Assorted Intuitions about Matrices
Some of these points about matrices are worth noting down, as aids to intuition. I might expand on some of these points into their own posts.
 A matrix is a collection of column vectors.
 A matrix is a collection of row vectors.
 A matrix is a linear transformation, with its column vectors being the new basis.
 A matrix \(A\) cannot be inverted (i.e., it does not have a unique inverse) if any of its column vectors are linearly dependent on the others.
 This is because, then there will always be a nonzero vector solution which will lose all of its components to zero; and there is no way to reverse that operation to recover the original vector.
 As an illustration, if you have an \(n \times n\) matrix \(A\), and an \(n \times 1\) vector \(\vec{v}\), and that the 1st and 2nd column vectors of \(A\) are linearly dependent, but the rest of them are linearly independent. Then there exists a vector \(\vec{v_0}\) of the form \((a,b,0,0,...,0_n)\) where the scalars \(a\) and \(b\) force the first two column vectors to cancel out to zero in the result; and since the rest of the vector components are zero to begin with, the result will end up all zeros.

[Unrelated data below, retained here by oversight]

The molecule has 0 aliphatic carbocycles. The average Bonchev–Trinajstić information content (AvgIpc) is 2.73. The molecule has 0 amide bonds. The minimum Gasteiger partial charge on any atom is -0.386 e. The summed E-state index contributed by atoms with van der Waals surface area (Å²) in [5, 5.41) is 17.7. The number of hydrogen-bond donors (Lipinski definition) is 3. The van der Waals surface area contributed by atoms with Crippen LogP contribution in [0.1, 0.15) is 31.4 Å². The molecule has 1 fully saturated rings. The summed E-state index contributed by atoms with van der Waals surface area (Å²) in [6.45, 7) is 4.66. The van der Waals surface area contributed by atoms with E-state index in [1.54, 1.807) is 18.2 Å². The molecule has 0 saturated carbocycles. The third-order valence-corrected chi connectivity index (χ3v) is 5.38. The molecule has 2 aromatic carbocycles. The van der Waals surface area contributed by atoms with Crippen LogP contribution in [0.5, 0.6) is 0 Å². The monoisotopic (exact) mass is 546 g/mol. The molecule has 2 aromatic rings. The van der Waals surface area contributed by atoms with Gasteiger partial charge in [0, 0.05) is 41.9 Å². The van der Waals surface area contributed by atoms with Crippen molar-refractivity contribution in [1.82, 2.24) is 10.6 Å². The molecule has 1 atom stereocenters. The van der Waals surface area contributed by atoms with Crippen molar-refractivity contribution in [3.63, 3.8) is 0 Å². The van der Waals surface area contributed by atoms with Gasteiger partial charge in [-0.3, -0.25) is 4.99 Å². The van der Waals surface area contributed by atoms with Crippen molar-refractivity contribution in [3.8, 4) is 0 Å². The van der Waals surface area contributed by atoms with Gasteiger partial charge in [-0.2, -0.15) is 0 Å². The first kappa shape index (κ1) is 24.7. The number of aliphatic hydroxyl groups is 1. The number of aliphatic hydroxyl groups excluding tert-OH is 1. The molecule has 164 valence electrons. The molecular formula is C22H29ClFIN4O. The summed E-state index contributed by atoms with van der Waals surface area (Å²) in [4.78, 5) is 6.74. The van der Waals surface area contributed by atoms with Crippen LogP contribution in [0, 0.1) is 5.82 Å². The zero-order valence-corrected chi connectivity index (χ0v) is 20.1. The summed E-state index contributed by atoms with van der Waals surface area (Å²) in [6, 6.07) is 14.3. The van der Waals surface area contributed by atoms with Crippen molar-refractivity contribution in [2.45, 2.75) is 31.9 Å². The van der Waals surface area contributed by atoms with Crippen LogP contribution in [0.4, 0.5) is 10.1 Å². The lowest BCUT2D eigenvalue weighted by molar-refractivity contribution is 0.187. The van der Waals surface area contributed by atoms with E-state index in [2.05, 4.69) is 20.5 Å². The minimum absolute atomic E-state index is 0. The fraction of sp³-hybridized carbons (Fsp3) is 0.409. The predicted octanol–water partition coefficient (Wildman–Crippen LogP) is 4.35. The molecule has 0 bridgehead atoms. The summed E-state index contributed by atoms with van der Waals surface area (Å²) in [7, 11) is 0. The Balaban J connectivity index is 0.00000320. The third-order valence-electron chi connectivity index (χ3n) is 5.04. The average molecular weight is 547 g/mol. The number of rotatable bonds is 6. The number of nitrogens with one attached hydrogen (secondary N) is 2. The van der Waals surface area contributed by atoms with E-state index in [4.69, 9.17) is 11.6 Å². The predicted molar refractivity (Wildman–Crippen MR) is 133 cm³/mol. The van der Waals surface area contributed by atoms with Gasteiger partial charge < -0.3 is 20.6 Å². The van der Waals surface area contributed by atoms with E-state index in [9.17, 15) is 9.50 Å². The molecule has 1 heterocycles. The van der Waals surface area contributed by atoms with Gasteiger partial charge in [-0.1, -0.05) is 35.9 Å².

Mathematically, this means if there exists a nonzero \(x\), such that \(Ax=0\), \(A\) is not invertible.
 The dot product of two vectors is a linear transformation of the right vector into the number line, with the individual scalar components of the left vector being the basis vectors on this onedimensional number line.
Note that the above diagram is not mathematically correct. I drew 5 basis vectors in 2D space, and you cannot have more than 2 linearly independent basis vectors in two dimensions. This diagram is simply for illustration purposes.

The determinant of a matrix is essentially the volume spanned by the basis vectors formed by its columns. A degenerate matrix has a determinant of zero because the measurement of this “hypervolume” on one axis becomes zero.

The left null space of a matrix represents the set of normal vectors for the hyperplane defined by the column space of this matrix. This is because by definition, all vectors in the left null space are orthogonal to the column space. Thus, any vector in the left null space also represents the actual geometric equation of the hyperplane defined by the column space.
tags: Machine Learning  Linear Algebra  Theory